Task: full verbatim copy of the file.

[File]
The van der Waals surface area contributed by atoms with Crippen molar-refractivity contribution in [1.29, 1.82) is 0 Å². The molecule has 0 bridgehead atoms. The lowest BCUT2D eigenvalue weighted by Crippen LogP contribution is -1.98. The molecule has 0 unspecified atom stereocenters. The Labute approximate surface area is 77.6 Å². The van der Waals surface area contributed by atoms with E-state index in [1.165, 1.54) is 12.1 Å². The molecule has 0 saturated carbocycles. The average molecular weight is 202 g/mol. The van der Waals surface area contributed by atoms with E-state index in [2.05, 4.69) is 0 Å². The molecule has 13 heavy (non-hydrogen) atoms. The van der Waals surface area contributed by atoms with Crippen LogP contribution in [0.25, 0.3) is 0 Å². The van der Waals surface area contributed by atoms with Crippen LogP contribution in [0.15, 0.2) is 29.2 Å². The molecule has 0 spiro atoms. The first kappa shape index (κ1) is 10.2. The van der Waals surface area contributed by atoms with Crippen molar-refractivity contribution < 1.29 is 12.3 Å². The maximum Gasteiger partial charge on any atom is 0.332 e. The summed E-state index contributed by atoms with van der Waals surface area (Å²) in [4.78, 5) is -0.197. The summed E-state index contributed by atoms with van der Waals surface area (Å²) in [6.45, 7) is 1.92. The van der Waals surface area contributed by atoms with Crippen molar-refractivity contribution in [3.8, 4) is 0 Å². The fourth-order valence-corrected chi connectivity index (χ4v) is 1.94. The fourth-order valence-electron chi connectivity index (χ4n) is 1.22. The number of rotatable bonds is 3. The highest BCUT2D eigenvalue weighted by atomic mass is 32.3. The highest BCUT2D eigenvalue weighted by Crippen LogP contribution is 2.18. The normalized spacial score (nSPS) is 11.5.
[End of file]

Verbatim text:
The van der Waals surface area contributed by atoms with Crippen molar-refractivity contribution in [1.29, 1.82) is 0 Å². The molecule has 0 bridgehead atoms. The lowest BCUT2D eigenvalue weighted by Crippen LogP contribution is -1.98. The molecule has 0 unspecified atom stereocenters. The Labute approximate surface area is 77.6 Å². The van der Waals surface area contributed by atoms with E-state index in [1.165, 1.54) is 12.1 Å². The molecule has 0 saturated carbocycles. The average molecular weight is 202 g/mol. The van der Waals surface area contributed by atoms with E-state index in [2.05, 4.69) is 0 Å². The molecule has 13 heavy (non-hydrogen) atoms. The van der Waals surface area contributed by atoms with Crippen LogP contribution in [0.25, 0.3) is 0 Å². The van der Waals surface area contributed by atoms with Crippen LogP contribution in [0.15, 0.2) is 29.2 Å². The molecule has 0 spiro atoms. The first kappa shape index (κ1) is 10.2. The van der Waals surface area contributed by atoms with Crippen molar-refractivity contribution < 1.29 is 12.3 Å². The maximum Gasteiger partial charge on any atom is 0.332 e. The summed E-state index contributed by atoms with van der Waals surface area (Å²) in [4.78, 5) is -0.197. The summed E-state index contributed by atoms with van der Waals surface area (Å²) in [6.45, 7) is 1.92. The van der Waals surface area contributed by atoms with Crippen molar-refractivity contribution in [3.8, 4) is 0 Å². The fourth-order valence-corrected chi connectivity index (χ4v) is 1.94. The fourth-order valence-electron chi connectivity index (χ4n) is 1.22. The number of rotatable bonds is 3. The highest BCUT2D eigenvalue weighted by atomic mass is 32.3. The highest BCUT2D eigenvalue weighted by Crippen LogP contribution is 2.18. The normalized spacial score (nSPS) is 11.5.